Transmitting the Heritage of Thought. It can be said that “cultural literacy” is one of the goals of the canon. Thus imparting the knowledge required to see texts and events in a historical context, and to be able to understand texts written by writers assuming such literacy. With the fulfillment of this function the canon becomes our collective memory, which when tried to be overthrown usually expands.
Creating Common Frames of Reference.  Without some sort of canon it would not be possible for a literary community to establish itself. Institutional discussion of literature requires common points of reference.
Logrolling.  Which writers enter the nonce canon does not only depend on the appeal of their writing to society but also on their espousal of criteria benefitting their own aims.
Legitimating Theory.  Though it was the stated aim of the New Critics explications to reveal as much meaning as possible, the works they had chosen implicitly fulfilled the function of underlining the power of their approach.
Historicing. When looking at older texts, the focus has shifted from asking questions about how well past times are represented in the texts to questions about the motivation of the writer and the reasons for its (un)popularity.
The end of the 19th century was strongly pluralizing time. Women and other minorities were much more represented in the important anthologies than today. This is true for both American and British literature. Reasons for this are the eastern white elitism in the teaching of literature and organization of literature into periods and themes.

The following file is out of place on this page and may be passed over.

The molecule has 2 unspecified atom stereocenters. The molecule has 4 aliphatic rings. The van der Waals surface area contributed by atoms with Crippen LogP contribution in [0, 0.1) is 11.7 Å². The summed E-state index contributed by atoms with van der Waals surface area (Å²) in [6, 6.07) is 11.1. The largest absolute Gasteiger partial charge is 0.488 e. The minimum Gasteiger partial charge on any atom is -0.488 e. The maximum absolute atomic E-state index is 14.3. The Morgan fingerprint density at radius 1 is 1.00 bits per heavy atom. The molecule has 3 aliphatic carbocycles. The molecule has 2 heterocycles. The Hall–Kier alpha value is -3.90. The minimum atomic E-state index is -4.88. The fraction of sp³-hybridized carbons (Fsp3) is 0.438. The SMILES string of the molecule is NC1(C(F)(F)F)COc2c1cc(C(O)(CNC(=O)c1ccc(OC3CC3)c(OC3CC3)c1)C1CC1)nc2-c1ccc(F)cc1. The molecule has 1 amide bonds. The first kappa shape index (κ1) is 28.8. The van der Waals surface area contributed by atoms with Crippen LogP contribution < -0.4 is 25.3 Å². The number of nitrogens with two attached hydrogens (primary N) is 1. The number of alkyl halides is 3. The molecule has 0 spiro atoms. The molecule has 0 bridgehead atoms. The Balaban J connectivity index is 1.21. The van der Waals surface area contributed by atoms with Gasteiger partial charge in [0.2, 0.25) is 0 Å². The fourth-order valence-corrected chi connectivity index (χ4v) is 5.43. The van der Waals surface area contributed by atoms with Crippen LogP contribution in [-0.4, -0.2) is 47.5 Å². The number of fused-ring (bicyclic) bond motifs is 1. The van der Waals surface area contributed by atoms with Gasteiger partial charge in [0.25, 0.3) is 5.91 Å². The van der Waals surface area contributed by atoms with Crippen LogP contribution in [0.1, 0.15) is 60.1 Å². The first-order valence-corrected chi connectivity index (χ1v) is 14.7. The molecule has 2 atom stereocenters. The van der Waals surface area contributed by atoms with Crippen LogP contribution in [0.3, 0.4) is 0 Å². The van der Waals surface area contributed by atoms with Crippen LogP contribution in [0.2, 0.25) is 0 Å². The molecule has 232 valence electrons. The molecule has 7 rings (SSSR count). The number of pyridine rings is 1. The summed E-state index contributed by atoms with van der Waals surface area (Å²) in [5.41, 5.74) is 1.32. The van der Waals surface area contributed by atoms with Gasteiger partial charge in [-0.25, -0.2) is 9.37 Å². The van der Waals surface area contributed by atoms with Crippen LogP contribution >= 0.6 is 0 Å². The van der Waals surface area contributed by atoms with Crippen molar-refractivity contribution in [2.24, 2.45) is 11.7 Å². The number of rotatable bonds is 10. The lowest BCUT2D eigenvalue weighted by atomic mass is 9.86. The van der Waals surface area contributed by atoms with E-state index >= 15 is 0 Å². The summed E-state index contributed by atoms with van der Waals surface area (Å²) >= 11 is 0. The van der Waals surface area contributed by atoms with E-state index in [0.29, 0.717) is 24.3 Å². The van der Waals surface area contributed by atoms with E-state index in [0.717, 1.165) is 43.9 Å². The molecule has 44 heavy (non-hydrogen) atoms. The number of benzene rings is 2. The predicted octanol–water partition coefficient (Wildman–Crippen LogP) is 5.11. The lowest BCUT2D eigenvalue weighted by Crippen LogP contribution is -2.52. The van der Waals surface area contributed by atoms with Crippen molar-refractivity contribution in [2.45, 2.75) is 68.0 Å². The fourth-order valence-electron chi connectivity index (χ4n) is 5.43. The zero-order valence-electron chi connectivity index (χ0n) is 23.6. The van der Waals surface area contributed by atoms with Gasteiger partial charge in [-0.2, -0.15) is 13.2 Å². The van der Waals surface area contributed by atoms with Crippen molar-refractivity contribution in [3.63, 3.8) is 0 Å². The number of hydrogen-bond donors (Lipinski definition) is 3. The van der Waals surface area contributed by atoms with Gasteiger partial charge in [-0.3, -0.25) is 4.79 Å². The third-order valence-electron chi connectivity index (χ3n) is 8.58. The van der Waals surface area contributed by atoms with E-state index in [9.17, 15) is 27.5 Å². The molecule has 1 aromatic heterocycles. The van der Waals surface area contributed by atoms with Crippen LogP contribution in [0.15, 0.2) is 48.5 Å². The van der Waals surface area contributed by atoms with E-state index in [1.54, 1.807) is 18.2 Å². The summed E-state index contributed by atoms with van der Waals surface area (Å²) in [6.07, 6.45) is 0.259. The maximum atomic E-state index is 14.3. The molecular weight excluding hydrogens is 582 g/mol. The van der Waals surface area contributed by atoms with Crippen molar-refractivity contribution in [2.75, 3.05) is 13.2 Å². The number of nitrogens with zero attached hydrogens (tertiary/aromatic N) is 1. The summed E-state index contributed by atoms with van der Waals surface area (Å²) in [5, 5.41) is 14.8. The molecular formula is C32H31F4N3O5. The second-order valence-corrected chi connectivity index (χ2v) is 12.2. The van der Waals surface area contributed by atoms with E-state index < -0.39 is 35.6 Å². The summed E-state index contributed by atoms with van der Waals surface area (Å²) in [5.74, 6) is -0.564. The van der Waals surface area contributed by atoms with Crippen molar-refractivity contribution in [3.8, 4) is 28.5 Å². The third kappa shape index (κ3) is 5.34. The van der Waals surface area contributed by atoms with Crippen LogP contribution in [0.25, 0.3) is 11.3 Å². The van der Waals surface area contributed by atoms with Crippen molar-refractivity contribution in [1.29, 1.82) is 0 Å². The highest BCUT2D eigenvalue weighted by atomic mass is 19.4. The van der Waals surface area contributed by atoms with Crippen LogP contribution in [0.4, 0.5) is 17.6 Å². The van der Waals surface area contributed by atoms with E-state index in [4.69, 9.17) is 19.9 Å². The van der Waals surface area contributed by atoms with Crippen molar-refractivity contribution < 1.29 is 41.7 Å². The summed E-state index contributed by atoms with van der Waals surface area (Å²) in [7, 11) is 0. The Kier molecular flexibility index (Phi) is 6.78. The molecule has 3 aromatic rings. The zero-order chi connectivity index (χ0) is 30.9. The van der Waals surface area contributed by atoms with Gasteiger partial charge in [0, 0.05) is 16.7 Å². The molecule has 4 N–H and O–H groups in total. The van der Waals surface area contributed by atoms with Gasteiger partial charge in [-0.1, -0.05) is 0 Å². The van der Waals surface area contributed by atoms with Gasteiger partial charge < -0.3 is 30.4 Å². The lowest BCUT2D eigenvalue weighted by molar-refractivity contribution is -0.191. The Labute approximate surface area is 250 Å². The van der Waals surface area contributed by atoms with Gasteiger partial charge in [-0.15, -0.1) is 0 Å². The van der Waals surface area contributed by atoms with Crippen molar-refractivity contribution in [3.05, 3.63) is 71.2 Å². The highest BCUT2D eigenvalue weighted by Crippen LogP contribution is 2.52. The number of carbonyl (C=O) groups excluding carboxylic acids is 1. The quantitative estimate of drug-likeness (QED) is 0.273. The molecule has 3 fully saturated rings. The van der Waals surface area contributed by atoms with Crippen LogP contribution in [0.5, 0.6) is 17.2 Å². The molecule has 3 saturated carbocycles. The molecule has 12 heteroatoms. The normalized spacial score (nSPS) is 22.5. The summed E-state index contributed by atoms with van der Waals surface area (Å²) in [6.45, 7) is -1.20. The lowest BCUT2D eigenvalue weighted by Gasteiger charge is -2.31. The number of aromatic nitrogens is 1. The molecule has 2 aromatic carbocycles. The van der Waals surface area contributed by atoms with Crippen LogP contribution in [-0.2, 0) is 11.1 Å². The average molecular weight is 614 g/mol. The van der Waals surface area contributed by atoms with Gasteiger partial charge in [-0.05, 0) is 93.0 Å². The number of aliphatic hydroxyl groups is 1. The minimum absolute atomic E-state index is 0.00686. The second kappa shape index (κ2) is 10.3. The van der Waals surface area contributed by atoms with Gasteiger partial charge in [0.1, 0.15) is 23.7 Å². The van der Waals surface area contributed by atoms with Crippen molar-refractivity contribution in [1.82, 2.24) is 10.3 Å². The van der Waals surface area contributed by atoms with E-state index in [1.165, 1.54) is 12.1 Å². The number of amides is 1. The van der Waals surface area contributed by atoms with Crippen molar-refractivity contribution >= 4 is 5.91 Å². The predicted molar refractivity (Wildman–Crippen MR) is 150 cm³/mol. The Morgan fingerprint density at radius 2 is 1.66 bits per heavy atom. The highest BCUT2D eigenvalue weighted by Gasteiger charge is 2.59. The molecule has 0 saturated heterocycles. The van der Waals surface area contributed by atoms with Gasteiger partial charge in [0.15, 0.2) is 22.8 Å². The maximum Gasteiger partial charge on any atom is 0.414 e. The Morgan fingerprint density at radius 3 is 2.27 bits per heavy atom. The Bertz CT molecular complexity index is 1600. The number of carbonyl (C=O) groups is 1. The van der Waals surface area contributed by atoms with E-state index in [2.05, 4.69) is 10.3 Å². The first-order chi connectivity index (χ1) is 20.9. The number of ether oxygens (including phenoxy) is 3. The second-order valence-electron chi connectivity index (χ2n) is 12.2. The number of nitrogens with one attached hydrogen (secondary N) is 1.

The Selection of Texts as the Selection of

Any selection actually does not consist of texts but of reading of texts. The Catcher in der Rye,  for  example can be read as portrait of adolescence but also as a neo-Marxist text pointing out the omnipresence of capitalist ideology.  Annette Kolodny is in favour of pluralizing and the official canon and expanding it with texts that defamiliarize older texts in the canon.

The Ultimate Function of Canons Is to Compete

It is not possible to determine a single power being responsible for all selection processes, because in societies many powers are closely intertwined at work. It is important to strive for an expansion of the pedagogical and critical canon with texts selected by new criteria, so that there is no risk of intellectual stagnation. However, this does not mean to read as an ideological censor and condemn older texts containing elitist or capitalist ideas. It can be argued that there are no ways to proof truths absolute, so no text may be preferred for its truth value. The liberal tradition of education refuses to use standard selections of authors because of this argument. Still there will always be canons as it is not possible to avoid selection. Recent textbook anthologies increased in volume due to containing a bigger cultural diversity. The time available for teaching literature though, remained unchanged so it is now even more the task of the literature teachers to select. Critics agree with bacon in that two main functions of criticism are to help people decide what and in what order to read. None of the functions of the canon is either nefarious or trivial. It is useful to have an idea about the major influences on texts and to be familiar with the texts the educated reader is expected to know. It is most important though, to be honest, and to accept that no selection of texts can fit into an undergraduate literary course or even a bachelor degree.